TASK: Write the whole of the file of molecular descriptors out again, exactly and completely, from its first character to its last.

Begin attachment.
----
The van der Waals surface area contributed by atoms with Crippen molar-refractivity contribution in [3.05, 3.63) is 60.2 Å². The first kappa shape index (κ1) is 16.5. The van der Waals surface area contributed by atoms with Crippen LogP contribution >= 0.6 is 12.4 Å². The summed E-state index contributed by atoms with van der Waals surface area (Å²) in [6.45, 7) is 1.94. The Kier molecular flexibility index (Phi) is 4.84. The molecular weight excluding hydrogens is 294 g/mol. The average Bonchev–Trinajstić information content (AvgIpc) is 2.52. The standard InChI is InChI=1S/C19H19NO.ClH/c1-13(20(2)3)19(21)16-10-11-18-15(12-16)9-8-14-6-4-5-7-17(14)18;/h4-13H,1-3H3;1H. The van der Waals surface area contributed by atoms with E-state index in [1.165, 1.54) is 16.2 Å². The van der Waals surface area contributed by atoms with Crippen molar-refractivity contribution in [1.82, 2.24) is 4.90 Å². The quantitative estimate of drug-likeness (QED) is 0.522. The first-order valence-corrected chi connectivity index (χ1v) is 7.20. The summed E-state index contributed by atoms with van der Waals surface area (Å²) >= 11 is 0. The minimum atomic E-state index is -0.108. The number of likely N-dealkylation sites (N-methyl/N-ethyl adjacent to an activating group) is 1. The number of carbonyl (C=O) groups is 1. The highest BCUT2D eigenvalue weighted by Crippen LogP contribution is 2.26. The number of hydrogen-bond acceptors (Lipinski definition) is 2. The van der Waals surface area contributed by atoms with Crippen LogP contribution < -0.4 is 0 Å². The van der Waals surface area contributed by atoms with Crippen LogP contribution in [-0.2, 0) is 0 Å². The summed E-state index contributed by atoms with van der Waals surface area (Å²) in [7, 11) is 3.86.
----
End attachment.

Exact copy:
The van der Waals surface area contributed by atoms with Crippen molar-refractivity contribution in [3.05, 3.63) is 60.2 Å². The first kappa shape index (κ1) is 16.5. The van der Waals surface area contributed by atoms with Crippen LogP contribution >= 0.6 is 12.4 Å². The summed E-state index contributed by atoms with van der Waals surface area (Å²) in [6.45, 7) is 1.94. The Kier molecular flexibility index (Phi) is 4.84. The molecular weight excluding hydrogens is 294 g/mol. The average Bonchev–Trinajstić information content (AvgIpc) is 2.52. The standard InChI is InChI=1S/C19H19NO.ClH/c1-13(20(2)3)19(21)16-10-11-18-15(12-16)9-8-14-6-4-5-7-17(14)18;/h4-13H,1-3H3;1H. The van der Waals surface area contributed by atoms with E-state index in [1.165, 1.54) is 16.2 Å². The van der Waals surface area contributed by atoms with Crippen molar-refractivity contribution in [1.82, 2.24) is 4.90 Å². The quantitative estimate of drug-likeness (QED) is 0.522. The first-order valence-corrected chi connectivity index (χ1v) is 7.20. The summed E-state index contributed by atoms with van der Waals surface area (Å²) >= 11 is 0. The minimum atomic E-state index is -0.108. The number of likely N-dealkylation sites (N-methyl/N-ethyl adjacent to an activating group) is 1. The number of carbonyl (C=O) groups is 1. The highest BCUT2D eigenvalue weighted by Crippen LogP contribution is 2.26. The number of hydrogen-bond acceptors (Lipinski definition) is 2. The van der Waals surface area contributed by atoms with Crippen LogP contribution < -0.4 is 0 Å². The van der Waals surface area contributed by atoms with Crippen LogP contribution in [-0.2, 0) is 0 Å². The summed E-state index contributed by atoms with van der Waals surface area (Å²) in [7, 11) is 3.86.